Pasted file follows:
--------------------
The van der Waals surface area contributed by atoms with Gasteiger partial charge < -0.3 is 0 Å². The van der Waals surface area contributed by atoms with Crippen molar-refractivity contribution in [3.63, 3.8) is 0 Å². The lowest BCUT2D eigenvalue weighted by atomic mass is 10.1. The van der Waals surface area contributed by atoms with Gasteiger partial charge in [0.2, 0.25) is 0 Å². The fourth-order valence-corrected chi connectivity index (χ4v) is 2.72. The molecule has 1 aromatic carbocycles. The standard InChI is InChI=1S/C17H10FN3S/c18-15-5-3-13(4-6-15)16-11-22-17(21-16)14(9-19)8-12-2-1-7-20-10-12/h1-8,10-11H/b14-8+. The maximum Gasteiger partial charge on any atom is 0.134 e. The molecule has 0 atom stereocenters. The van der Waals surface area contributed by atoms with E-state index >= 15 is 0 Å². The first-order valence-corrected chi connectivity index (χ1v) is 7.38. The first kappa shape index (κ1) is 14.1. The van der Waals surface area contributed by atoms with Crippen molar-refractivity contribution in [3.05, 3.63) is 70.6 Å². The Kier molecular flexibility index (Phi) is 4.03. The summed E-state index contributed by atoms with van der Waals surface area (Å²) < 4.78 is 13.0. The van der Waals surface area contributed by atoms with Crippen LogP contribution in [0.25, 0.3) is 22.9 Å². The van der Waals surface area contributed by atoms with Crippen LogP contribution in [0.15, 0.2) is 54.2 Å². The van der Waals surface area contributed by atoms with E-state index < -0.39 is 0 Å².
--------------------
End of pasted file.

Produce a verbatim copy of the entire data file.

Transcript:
The van der Waals surface area contributed by atoms with Gasteiger partial charge < -0.3 is 0 Å². The van der Waals surface area contributed by atoms with Crippen molar-refractivity contribution in [3.63, 3.8) is 0 Å². The lowest BCUT2D eigenvalue weighted by atomic mass is 10.1. The van der Waals surface area contributed by atoms with Gasteiger partial charge in [0.2, 0.25) is 0 Å². The fourth-order valence-corrected chi connectivity index (χ4v) is 2.72. The molecule has 1 aromatic carbocycles. The standard InChI is InChI=1S/C17H10FN3S/c18-15-5-3-13(4-6-15)16-11-22-17(21-16)14(9-19)8-12-2-1-7-20-10-12/h1-8,10-11H/b14-8+. The maximum Gasteiger partial charge on any atom is 0.134 e. The molecule has 0 atom stereocenters. The van der Waals surface area contributed by atoms with E-state index >= 15 is 0 Å². The first-order valence-corrected chi connectivity index (χ1v) is 7.38. The first kappa shape index (κ1) is 14.1. The van der Waals surface area contributed by atoms with Crippen molar-refractivity contribution in [3.05, 3.63) is 70.6 Å². The Kier molecular flexibility index (Phi) is 4.03. The summed E-state index contributed by atoms with van der Waals surface area (Å²) < 4.78 is 13.0. The van der Waals surface area contributed by atoms with Crippen LogP contribution in [0.25, 0.3) is 22.9 Å². The van der Waals surface area contributed by atoms with Crippen LogP contribution in [0.15, 0.2) is 54.2 Å². The van der Waals surface area contributed by atoms with E-state index < -0.39 is 0 Å².